For a more detailed description of this step, see: Run UI Automator Tests on a Device or Emulator.

Write your UI Automator test class according to the following programming rules:

    1. Get the Uidevice object to access the device you want to test by calling the GetInstance () method and passing a instrumentation object parameter into
    2. By calling the Findobject () method, get a UIObject object to access the UI component that is displayed on the device (for example, the current view in the foreground).
    3. The interaction between a specific and UI component is simulated by invoking the UIObject method. For example, call Performmultipointergesture () to simulate a complex touch gesture, and SetText () to edit a text field. You can repeat the 2nd and 3rd steps of the API as needed to test more complex user interactions It allows more UI components to participate in or a series of user actions.
    4. Check the UI reflects the expected state or behavior, after these user interactions is performed. Checks if the UI follows the user interaction The desired state or performance gives feedback.

These steps are used extensively in the following sections.

Accessing the UI Component

Uidevice is the most basic way to access and manipulate the state of your device. In your test, you can call the Uidevice method to check for different features, such as the current direction or the size of the display. Your test can use the Uidevice object to perform device-level actions, such as rotating the device, pressing the D-PAD hardware button, and pressing the Home and Menu buttons.

The best thing to do is to start testing from the home screen of the device, and at home screens (or other starting positions you choose on the device), you can call the UI Automator Api to provide a way to select and interact with specific UI elements.

The following code snippet shows you how to get an instance of Uidevice and simulate pressing the home key:

ImportOrg.junit.Before;ImportANDROID.SUPPORT.TEST.RUNNER.ANDROIDJUNIT4;ImportAndroid.support.test.uiautomator.UiDevice;ImportAndroid.support.test.uiautomator.By;ImportAndroid.support.test.uiautomator.Until, .....@RunWith(Androidjunit4.class)@SdkSuppress(Minsdkversion = -) Public  class changetextbehaviortest {    Private Static FinalString Basic_sample_package ="Com.example.android.testing.uiautomator.BasicSample";Private Static Final intLaunch_timeout = the;Private Static FinalString string_to_be_typed ="Uiautomator";PrivateUidevice Mdevice;@Before     Public void Startmainactivityfromhomescreen() {//Initialize Uidevice instanceMdevice = Uidevice.getinstance (Instrumentationregistry.getinstrumentation ());//Start from the home screenMdevice.presshome ();//Wait for launcher        FinalString launcherpackage = Mdevice.getlauncherpackagename ();        Assertthat (Launcherpackage, Notnullvalue ()); Mdevice.wait (Until.hasobject (by.pkg (launcherpackage) Depth (0)), launch_timeout);//Launch the appContext context = Instrumentationregistry.getcontext ();FinalIntent Intent = Context.getpackagemanager (). Getlaunchintentforpackage (Basic_sample_package);//Clear out any previous instancesIntent.addflags (Intent.flag_activity_clear_task); Context.startactivity (Intent);//Wait for the app to appearMdevice.wait (Until.hasobject (by.pkg (basic_sample_package) Depth (0)), launch_timeout); }}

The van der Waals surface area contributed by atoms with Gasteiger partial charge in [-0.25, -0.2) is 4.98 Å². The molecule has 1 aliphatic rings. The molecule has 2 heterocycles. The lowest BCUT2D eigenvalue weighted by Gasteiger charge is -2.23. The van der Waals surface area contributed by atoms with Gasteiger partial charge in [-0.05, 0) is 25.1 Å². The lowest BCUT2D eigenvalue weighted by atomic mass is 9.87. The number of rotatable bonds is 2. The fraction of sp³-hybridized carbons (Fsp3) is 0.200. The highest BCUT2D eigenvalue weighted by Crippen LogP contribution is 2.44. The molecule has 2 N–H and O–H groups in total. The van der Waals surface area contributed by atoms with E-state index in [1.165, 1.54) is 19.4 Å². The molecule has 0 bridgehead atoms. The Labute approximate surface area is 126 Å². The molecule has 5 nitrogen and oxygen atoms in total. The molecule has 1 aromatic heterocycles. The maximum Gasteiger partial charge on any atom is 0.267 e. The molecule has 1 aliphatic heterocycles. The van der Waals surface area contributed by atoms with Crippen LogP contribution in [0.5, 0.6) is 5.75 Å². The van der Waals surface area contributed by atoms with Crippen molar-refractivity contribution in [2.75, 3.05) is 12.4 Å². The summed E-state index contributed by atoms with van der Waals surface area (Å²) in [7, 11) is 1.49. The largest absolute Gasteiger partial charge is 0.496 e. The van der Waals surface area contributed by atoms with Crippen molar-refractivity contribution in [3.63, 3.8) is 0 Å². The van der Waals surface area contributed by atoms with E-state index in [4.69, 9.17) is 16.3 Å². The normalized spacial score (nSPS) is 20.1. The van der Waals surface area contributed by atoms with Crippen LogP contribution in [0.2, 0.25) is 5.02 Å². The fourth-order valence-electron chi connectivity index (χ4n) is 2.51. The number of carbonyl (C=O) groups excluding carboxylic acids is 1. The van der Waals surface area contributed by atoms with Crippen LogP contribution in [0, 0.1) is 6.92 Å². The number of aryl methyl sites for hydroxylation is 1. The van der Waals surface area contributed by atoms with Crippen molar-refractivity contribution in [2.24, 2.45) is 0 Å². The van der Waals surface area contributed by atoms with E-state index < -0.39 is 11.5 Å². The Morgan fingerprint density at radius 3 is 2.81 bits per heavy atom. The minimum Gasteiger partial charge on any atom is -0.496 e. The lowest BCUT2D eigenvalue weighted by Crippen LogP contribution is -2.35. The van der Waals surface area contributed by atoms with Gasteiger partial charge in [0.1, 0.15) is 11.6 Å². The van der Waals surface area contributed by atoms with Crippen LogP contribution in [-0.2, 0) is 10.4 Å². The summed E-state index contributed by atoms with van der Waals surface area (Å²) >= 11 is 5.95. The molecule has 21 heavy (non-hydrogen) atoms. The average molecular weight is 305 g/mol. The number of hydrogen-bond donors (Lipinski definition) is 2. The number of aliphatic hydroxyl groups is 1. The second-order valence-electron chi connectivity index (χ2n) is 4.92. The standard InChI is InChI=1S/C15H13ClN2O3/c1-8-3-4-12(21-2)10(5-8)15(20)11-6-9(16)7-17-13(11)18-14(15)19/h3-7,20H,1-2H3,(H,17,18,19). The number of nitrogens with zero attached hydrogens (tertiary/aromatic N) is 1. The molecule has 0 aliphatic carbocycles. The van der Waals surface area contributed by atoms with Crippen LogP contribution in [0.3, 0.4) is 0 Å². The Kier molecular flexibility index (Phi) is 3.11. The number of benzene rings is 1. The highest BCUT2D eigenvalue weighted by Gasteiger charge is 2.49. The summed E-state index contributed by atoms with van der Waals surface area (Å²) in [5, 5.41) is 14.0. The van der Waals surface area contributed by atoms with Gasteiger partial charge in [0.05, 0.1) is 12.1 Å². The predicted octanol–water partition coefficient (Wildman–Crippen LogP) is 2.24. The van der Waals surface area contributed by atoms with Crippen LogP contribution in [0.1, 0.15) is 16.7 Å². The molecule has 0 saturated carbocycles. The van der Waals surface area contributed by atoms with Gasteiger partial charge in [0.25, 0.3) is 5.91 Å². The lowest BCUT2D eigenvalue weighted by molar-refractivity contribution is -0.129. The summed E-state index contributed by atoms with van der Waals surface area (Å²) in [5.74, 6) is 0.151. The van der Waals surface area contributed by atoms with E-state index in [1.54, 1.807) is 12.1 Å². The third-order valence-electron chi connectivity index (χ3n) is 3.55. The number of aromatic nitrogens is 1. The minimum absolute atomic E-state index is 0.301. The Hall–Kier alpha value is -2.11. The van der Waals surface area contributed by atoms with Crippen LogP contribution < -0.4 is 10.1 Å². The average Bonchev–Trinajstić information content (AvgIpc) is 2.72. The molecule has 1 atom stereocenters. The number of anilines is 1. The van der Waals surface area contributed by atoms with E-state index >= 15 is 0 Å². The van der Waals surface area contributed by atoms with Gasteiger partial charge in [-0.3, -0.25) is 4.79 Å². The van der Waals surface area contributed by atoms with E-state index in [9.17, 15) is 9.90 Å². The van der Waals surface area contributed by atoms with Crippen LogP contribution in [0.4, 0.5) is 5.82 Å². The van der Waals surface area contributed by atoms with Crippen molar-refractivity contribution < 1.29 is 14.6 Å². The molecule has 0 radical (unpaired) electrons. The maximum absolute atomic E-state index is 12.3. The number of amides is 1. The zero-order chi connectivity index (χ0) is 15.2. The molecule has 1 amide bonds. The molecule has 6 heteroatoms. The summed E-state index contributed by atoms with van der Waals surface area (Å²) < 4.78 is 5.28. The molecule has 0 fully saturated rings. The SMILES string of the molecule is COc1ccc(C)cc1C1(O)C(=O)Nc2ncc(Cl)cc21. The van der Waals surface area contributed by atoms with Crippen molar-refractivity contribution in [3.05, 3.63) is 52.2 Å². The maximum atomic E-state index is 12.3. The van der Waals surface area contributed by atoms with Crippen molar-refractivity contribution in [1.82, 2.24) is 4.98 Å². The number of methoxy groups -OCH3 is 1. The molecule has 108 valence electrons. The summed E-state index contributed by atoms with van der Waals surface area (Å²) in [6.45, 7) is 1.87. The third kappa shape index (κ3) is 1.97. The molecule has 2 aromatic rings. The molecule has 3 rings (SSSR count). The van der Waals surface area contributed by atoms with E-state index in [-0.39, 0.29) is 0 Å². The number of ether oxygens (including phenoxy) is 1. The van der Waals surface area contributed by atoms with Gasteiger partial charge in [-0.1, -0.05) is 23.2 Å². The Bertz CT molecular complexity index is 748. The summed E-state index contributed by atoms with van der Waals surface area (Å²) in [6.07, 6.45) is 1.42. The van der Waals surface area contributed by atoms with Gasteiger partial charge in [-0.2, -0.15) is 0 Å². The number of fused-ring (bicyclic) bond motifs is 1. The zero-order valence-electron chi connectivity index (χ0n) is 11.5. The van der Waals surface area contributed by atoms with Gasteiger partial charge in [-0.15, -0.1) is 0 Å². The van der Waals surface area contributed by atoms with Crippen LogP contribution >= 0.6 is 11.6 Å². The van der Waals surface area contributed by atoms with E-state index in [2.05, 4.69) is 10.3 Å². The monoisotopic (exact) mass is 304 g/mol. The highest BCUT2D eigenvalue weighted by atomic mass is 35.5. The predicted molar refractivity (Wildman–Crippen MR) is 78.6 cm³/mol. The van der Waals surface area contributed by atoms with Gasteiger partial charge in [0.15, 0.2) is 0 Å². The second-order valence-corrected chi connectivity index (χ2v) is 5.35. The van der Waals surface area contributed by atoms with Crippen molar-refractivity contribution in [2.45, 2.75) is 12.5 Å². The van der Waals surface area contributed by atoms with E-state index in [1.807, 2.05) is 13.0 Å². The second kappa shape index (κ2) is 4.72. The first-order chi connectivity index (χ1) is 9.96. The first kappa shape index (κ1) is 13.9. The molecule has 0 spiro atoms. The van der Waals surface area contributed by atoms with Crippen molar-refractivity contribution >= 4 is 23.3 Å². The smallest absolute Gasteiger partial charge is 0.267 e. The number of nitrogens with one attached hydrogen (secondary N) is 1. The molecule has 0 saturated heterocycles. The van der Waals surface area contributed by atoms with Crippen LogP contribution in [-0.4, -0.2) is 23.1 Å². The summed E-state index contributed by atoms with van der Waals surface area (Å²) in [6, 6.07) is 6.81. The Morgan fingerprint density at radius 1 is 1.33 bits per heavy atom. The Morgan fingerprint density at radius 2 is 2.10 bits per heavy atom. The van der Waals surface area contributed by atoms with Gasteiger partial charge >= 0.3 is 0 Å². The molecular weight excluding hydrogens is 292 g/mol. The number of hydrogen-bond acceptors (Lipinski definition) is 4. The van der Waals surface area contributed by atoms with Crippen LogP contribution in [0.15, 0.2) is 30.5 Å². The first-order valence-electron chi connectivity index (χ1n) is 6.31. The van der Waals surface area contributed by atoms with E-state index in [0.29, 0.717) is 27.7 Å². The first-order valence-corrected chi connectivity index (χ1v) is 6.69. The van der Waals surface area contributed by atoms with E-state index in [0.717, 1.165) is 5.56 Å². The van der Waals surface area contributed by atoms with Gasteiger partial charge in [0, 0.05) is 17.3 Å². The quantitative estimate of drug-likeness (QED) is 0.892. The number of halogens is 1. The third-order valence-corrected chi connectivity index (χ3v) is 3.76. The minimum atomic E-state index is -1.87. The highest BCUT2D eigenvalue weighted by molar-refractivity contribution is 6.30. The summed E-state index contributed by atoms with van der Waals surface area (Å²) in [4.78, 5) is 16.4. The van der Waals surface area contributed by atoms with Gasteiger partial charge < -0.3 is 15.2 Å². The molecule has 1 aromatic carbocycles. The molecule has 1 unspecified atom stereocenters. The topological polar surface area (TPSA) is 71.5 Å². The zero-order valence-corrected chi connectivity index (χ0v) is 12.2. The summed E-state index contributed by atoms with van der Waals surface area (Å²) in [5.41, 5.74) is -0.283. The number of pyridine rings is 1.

In this example, @SdkSuppress (minsdkversion = 18) statement to ensure that the test will only run on Android 4.3 (API level 18) or later, because the UI Automator framework requires Android The SDK version must not be less than 18.

Use the Findobject () method to get a uiobject that represents a view that matches the given selection criteria. You can reuse UIObject instances created in other parts of your app test. It is important to note that the UI Automator test framework looks for a matching display each time you use a UIObject instance to click on a UI element or query for a property.

The following snippet shows how your test might construct UiObject instances that represent a Cancel button and a OK Butto N in an app. The following code snippet shows you how your test creates a UIObject instance that represents a Cancle button and an OK button in the app.

uiobject CancelButton = Mdevice.findObject  (new Uiselector () .text  ( "Cancel" )) .classname  ( "Android.widget.Button" ))  UiObject OKButton = Mdevice.findobject  (New Uiselector () .text  ()) .classname  ( "Android.widget.Button" ))  Simulate a user-click on the OK button, if Found.if (Okbutton.exists  () && Amp Okbutton.isenabled  ()) {Okbutton.click  () ; } 
Specifically declare a selector

If you want to access a specific UI component in the app, you can use the Uiselector class. This class represents a query for a specific element of the currently displayed UI.

If more than one matching element is found, the first matching element in the layout hierarchy will be returned as a UIObject object. When building a uiselector, you can concatenate multiple properties together to reorganize a query. If a matching UI element is not found, a uiautomatorobjectnotfoundexception will be thrown

You can use the Childselector () method and the Uiselector instance to nest each other. For example, the following code example shows you how to specifically declare a query in your test to find the first ListView in the currently displayed UI, and then look for the UI element with the Text property in the ListView.

new UiObject(new UiSelector()        .className("android.widget.ListView")        .instance(1)        .childSelector(new UiSelector()        .text("Apps")));